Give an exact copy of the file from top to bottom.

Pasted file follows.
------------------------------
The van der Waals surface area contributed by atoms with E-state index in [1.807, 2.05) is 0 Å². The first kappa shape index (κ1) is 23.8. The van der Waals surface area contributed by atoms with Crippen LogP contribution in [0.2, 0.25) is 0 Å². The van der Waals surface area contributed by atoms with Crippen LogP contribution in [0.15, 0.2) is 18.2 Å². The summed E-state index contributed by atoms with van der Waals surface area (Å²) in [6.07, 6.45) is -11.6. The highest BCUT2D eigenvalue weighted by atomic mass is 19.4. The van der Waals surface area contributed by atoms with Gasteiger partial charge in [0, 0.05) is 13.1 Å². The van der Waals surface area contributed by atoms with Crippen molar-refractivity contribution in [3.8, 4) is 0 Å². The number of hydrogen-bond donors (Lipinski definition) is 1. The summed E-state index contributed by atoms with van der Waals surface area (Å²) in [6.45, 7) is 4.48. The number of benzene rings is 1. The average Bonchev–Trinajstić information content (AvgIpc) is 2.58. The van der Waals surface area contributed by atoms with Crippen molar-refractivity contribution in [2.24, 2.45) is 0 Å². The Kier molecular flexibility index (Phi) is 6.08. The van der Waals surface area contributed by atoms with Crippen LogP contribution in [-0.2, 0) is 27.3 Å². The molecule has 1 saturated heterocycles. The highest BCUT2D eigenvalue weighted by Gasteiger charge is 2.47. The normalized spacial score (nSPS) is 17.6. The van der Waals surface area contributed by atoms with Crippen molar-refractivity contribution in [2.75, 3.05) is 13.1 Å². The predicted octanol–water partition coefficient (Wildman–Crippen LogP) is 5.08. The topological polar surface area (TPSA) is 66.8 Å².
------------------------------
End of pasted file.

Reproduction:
The van der Waals surface area contributed by atoms with E-state index in [1.807, 2.05) is 0 Å². The first kappa shape index (κ1) is 23.8. The van der Waals surface area contributed by atoms with Crippen LogP contribution in [0.2, 0.25) is 0 Å². The van der Waals surface area contributed by atoms with Crippen LogP contribution in [0.15, 0.2) is 18.2 Å². The summed E-state index contributed by atoms with van der Waals surface area (Å²) in [6.07, 6.45) is -11.6. The highest BCUT2D eigenvalue weighted by atomic mass is 19.4. The van der Waals surface area contributed by atoms with Gasteiger partial charge in [0, 0.05) is 13.1 Å². The van der Waals surface area contributed by atoms with Crippen molar-refractivity contribution in [3.8, 4) is 0 Å². The number of hydrogen-bond donors (Lipinski definition) is 1. The summed E-state index contributed by atoms with van der Waals surface area (Å²) in [6.45, 7) is 4.48. The number of benzene rings is 1. The average Bonchev–Trinajstić information content (AvgIpc) is 2.58. The van der Waals surface area contributed by atoms with Crippen molar-refractivity contribution in [2.24, 2.45) is 0 Å². The Kier molecular flexibility index (Phi) is 6.08. The van der Waals surface area contributed by atoms with Crippen LogP contribution in [-0.2, 0) is 27.3 Å². The molecule has 1 saturated heterocycles. The highest BCUT2D eigenvalue weighted by Gasteiger charge is 2.47. The normalized spacial score (nSPS) is 17.6. The van der Waals surface area contributed by atoms with Crippen molar-refractivity contribution in [2.75, 3.05) is 13.1 Å². The predicted octanol–water partition coefficient (Wildman–Crippen LogP) is 5.08. The topological polar surface area (TPSA) is 66.8 Å².